The end result is a super fine product that is contaminant free. Figure 11 shows the two stockpiles; one for the single pass RAS and the other for the double pass RAS.
The RAS products are stored on a well drained asphalt pad. “We are working closely with our end markets to schedule trucking off site to their HMA plants. There has been very strong interest from several HMA producers to purchase our RAS,” said Krueger. “Our HMA producer customers have been very pleased with the quality of the RAS product and are stating they can use all that we can produce.”
Greensite retained the independent lab services of Thunder Bay Testing (TBT) Engineering. The first season of lab data indicates a very high asphalt content of Greensite’s RAS at about 34% due to the predominance of organic (or paper-backed) shingles in Manitoba. Additional lab tests on the final HMA product indicate that nearly all of the paper that was in the RAS is no longer in the finished asphalt mix as this organic content is burnt off in the drum at the asphalt plant.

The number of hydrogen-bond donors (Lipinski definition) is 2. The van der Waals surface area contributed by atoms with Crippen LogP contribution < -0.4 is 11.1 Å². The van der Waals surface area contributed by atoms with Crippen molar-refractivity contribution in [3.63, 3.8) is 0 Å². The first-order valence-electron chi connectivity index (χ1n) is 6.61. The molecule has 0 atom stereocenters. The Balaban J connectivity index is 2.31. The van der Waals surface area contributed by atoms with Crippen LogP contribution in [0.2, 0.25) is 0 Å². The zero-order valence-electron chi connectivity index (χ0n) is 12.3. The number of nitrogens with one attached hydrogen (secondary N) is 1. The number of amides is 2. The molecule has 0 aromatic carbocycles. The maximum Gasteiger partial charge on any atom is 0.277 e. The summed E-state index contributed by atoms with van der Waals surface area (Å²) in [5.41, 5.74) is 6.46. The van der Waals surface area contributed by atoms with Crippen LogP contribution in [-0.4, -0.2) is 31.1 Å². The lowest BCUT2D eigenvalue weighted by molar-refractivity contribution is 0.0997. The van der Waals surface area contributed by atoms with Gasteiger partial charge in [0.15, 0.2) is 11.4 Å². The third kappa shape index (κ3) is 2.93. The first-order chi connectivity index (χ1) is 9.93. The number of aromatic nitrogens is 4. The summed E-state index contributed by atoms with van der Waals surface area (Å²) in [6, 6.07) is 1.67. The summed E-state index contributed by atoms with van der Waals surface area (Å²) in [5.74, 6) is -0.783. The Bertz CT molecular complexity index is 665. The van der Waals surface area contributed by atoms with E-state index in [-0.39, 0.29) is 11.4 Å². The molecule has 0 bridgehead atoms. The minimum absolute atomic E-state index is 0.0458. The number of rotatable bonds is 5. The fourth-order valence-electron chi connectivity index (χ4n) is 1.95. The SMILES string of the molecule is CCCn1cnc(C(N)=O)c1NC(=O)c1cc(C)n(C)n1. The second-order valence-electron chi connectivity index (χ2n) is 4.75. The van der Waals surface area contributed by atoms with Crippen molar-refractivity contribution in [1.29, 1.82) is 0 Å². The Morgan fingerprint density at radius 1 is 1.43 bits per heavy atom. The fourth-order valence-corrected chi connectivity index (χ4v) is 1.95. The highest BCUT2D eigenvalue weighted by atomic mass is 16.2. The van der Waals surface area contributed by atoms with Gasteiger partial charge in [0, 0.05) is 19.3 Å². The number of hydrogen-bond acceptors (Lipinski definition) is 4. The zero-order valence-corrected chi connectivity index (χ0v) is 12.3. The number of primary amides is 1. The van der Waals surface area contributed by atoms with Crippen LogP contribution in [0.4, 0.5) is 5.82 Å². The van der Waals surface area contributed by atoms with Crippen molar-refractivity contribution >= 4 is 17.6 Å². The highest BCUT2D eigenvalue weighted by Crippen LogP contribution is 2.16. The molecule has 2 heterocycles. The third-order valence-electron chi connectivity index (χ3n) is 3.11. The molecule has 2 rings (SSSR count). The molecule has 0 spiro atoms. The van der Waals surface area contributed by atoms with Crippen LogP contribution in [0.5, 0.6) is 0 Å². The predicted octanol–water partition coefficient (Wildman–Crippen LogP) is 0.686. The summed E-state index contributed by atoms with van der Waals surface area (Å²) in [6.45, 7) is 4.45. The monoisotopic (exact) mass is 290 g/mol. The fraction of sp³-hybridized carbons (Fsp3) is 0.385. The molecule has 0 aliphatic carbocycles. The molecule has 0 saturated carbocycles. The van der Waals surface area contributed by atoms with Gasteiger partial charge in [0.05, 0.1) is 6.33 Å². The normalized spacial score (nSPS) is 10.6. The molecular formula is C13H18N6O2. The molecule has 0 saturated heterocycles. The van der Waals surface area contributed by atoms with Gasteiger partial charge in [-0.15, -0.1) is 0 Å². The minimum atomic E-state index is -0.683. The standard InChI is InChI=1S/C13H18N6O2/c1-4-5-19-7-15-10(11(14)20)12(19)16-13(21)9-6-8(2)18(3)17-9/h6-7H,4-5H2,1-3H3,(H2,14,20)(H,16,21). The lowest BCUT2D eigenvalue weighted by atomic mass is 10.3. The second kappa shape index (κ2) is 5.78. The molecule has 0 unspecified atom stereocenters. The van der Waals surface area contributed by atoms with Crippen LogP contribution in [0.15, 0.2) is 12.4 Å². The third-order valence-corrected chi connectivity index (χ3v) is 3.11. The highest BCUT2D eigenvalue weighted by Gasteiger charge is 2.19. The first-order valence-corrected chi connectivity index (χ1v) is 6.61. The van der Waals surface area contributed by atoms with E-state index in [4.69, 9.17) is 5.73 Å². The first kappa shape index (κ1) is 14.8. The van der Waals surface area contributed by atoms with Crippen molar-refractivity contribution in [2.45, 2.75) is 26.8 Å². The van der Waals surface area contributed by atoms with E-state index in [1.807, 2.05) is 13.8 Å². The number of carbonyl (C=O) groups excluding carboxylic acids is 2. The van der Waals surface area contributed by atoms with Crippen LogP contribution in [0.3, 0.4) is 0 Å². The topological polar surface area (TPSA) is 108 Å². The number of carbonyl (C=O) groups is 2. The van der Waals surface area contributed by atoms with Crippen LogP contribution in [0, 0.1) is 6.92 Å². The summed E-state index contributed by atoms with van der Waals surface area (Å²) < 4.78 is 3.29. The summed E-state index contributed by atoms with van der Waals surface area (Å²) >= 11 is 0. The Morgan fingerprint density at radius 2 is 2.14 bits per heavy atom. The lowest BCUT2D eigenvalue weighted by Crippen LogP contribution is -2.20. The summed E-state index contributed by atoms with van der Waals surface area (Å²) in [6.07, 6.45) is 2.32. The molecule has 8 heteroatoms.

Greensite Recycling paid for its own mix design work to be conducted by TBT Engineering. “We targeted the same quality of pavement that the City of Winnipeg specifies for its roads,” said Hermie Manalo, laboratory manager, TBT Engineering. “This same mix design was then specified by Greensite when we paved their yard within the new Greensite Recycling facility. We used 3% RAS for the top course and 4% RAS for the bottom course, in part because of the high asphalt content of their RAS product.”
“Maple Leaf Construction was our asphalt partner for the paving demonstration at our site on October 14, 2009,” said Krueger.
“We were very pleased with the material,” said Barry Brown, president and owner, Maple Leaf Construction, Ltd., in Winnipeg. “No recycled asphalt pavement (RAP) was utilized for this demonstration. While we may combine these two recycled products (RAS + RAP) in future mixes, we decided to keep it simple for this initial paving demonstration to show the quality of the RAS (only) derived asphalt pavement.”